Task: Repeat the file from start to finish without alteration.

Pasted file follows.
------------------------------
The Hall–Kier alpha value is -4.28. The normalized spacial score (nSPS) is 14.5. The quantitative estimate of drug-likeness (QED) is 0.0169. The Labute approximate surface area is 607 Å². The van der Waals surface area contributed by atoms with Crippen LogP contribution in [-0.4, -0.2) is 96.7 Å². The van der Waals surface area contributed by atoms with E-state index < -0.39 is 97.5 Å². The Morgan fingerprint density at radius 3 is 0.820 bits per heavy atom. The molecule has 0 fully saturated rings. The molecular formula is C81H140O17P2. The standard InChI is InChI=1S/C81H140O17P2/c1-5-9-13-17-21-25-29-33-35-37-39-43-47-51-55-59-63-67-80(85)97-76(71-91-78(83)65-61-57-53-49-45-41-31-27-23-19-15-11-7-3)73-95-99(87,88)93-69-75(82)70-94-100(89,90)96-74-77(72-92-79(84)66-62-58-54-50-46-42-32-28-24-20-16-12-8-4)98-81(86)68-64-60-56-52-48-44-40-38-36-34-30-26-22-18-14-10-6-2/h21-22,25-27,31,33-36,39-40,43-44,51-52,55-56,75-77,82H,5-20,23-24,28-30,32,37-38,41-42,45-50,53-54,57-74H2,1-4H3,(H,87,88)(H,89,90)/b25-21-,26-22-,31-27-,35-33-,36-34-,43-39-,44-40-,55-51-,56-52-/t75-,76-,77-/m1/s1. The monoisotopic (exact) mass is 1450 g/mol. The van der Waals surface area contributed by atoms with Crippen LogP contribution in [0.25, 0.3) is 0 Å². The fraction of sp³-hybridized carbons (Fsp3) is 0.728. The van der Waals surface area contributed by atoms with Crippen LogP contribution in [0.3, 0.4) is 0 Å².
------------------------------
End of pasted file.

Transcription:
The Hall–Kier alpha value is -4.28. The normalized spacial score (nSPS) is 14.5. The quantitative estimate of drug-likeness (QED) is 0.0169. The Labute approximate surface area is 607 Å². The van der Waals surface area contributed by atoms with Crippen LogP contribution in [-0.4, -0.2) is 96.7 Å². The van der Waals surface area contributed by atoms with E-state index < -0.39 is 97.5 Å². The Morgan fingerprint density at radius 3 is 0.820 bits per heavy atom. The molecule has 0 fully saturated rings. The molecular formula is C81H140O17P2. The standard InChI is InChI=1S/C81H140O17P2/c1-5-9-13-17-21-25-29-33-35-37-39-43-47-51-55-59-63-67-80(85)97-76(71-91-78(83)65-61-57-53-49-45-41-31-27-23-19-15-11-7-3)73-95-99(87,88)93-69-75(82)70-94-100(89,90)96-74-77(72-92-79(84)66-62-58-54-50-46-42-32-28-24-20-16-12-8-4)98-81(86)68-64-60-56-52-48-44-40-38-36-34-30-26-22-18-14-10-6-2/h21-22,25-27,31,33-36,39-40,43-44,51-52,55-56,75-77,82H,5-20,23-24,28-30,32,37-38,41-42,45-50,53-54,57-74H2,1-4H3,(H,87,88)(H,89,90)/b25-21-,26-22-,31-27-,35-33-,36-34-,43-39-,44-40-,55-51-,56-52-/t75-,76-,77-/m1/s1. The monoisotopic (exact) mass is 1450 g/mol. The van der Waals surface area contributed by atoms with Crippen LogP contribution in [0.25, 0.3) is 0 Å². The fraction of sp³-hybridized carbons (Fsp3) is 0.728. The van der Waals surface area contributed by atoms with Crippen LogP contribution in [0.3, 0.4) is 0 Å².